Dissemination of structural genomics data and knowledge

Structural genomics produces a wealth of information of different types: DNA and protein seqeuences, biochemical information, coordinates of crystal structures, and structural annotation. This information is deposited in one or more public databases, predominantly the PDB, in addition to publication in journals. This form of data distribution does not adequately disseminate the full information to a wide scientific audience. The first issue is the fragmentation of data between different formats. A user may have to read text information in a journal paper, which may include a few two-dimensional Figures; then download a PDB structure file and image with a separate application; and then perform analysis and alignment of data from, say, SNP database using alignment software. The second issue is that non-structural biologists do not routinely access PDB files, especially of structures that were not published in pubmed-indexed journals.

We have approached this challenge by developing a new intuitive dissemination concept in conjunction with Molsoft LLC (San Diego, CA) [60]. This concept, (which we denoted iSee) integrates all the information associated with any given target solved by SGC into a small, self-contained file, annotated by the authors (Fig. 5). The file not only allows the direct visualisation of text information, but also offers an interactive visualisation feature fully integrated to the structural data being presented. At any stage, the annotation written by the expert can be coupled with an interactive molecular graphics scene. Transition between each anotated viewpoint is fully animated on-the-fly, to convey a sense of three-dimensionality which is vital for the user to grasp the spatial relationship between different features on a structure.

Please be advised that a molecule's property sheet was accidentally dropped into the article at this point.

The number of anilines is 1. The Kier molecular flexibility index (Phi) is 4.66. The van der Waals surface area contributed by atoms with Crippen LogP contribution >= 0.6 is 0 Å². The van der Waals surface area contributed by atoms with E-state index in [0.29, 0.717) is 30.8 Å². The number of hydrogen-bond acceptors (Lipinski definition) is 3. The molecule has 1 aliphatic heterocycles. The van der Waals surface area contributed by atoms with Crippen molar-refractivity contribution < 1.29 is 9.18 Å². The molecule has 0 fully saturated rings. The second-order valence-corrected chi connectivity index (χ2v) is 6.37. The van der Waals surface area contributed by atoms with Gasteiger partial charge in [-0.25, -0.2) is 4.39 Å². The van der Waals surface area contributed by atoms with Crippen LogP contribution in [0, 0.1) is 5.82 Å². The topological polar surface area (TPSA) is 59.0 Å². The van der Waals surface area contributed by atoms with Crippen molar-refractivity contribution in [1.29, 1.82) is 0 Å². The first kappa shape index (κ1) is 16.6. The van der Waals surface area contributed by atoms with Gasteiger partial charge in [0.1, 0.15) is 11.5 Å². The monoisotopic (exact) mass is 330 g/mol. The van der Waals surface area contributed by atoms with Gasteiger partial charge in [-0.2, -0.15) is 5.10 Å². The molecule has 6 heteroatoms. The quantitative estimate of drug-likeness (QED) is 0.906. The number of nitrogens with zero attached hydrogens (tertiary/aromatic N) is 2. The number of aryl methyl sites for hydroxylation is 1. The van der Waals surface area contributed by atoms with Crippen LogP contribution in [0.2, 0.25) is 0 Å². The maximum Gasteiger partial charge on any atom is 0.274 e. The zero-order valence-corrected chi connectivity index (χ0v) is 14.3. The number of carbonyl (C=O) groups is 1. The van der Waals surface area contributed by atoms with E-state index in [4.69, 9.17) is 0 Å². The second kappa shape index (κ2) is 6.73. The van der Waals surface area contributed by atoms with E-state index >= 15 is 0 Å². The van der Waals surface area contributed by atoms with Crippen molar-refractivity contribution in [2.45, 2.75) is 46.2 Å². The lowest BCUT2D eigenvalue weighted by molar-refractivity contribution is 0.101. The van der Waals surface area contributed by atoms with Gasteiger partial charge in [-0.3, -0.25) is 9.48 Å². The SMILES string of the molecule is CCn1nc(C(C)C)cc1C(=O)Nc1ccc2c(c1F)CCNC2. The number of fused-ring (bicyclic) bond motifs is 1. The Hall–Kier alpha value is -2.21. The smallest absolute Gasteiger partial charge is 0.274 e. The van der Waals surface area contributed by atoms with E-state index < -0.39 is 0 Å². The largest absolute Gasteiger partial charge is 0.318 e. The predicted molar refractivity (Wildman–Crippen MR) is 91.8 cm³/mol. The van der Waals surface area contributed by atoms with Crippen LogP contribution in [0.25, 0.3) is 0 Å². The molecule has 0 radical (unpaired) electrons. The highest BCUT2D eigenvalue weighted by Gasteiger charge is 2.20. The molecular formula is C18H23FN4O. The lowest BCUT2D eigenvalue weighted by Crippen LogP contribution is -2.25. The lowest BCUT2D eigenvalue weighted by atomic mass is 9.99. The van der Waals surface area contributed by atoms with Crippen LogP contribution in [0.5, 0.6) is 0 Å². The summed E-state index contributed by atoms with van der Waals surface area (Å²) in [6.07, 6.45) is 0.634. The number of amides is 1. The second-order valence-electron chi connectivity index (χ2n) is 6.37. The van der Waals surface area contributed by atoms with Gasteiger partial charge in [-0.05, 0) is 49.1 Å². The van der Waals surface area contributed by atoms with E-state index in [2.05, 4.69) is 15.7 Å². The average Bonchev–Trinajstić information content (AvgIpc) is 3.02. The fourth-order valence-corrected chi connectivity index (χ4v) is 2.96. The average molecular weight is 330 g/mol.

Fig. 5

Screenshot of iSee datapack. The annotation text (top left panel) includes links (blue text), which lead to structural images focused at areas of interest, simultaneously accessing other types of information (sequence alignment, small molecule formulae, etc.)

Each of these files (called an iSee datapack), as well as the software needed to visualise them (ICM-Browser) are available for free download from our website (

We also maintain and curate each of these files by revising each datapack quarterly to ensure that all the recently disclosed information is added (either by ourselves through follow-up experiments or by external collaborators working on the same targets). Each of the datapacks has a built-in automated updating function that can be executed on user’s request.



We thank all members of the SGC for performing the work reviewed in this paper. The SGC is a registered charity (number 1097737) funded by the Wellcome Trust, GlaxoSmithKline, Genome Canada, the Canadian Institutes of Health Research, the Ontario Innovation Trust, the Ontario Research and Development Challenge Fund, the Canadian Foundation for Innovation, VINNOVA, The Knut and Alice Wallenberg Foundation, The Swedish Foundation for Strategic Research, and Karolinska Institutet.


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Copyright information

© Springer Science+Business Media B.V. 2007

Authors and Affiliations

  • Opher Gileadi
    • 1
    Email author
  • Stefan Knapp
    • 1
  • Wen Hwa Lee
    • 1
  • Brian D. Marsden
    • 1
  • Susanne Müller
    • 1
  • Frank H. Niesen
    • 1
  • Kathryn L. Kavanagh
    • 1
  • Linda J. Ball
    • 1
    • 2
  • Frank von Delft
    • 1
  • Declan A. Doyle
    • 1
  • Udo C. T. Oppermann
    • 1
  • Michael Sundström
    • 1
  1. 1.Structural Genomics Consortium, Botnar Research CentreUniversity of OxfordOxfordUK
  2. 2.F.M.P., Campus Berlin-BuchBerlinGermany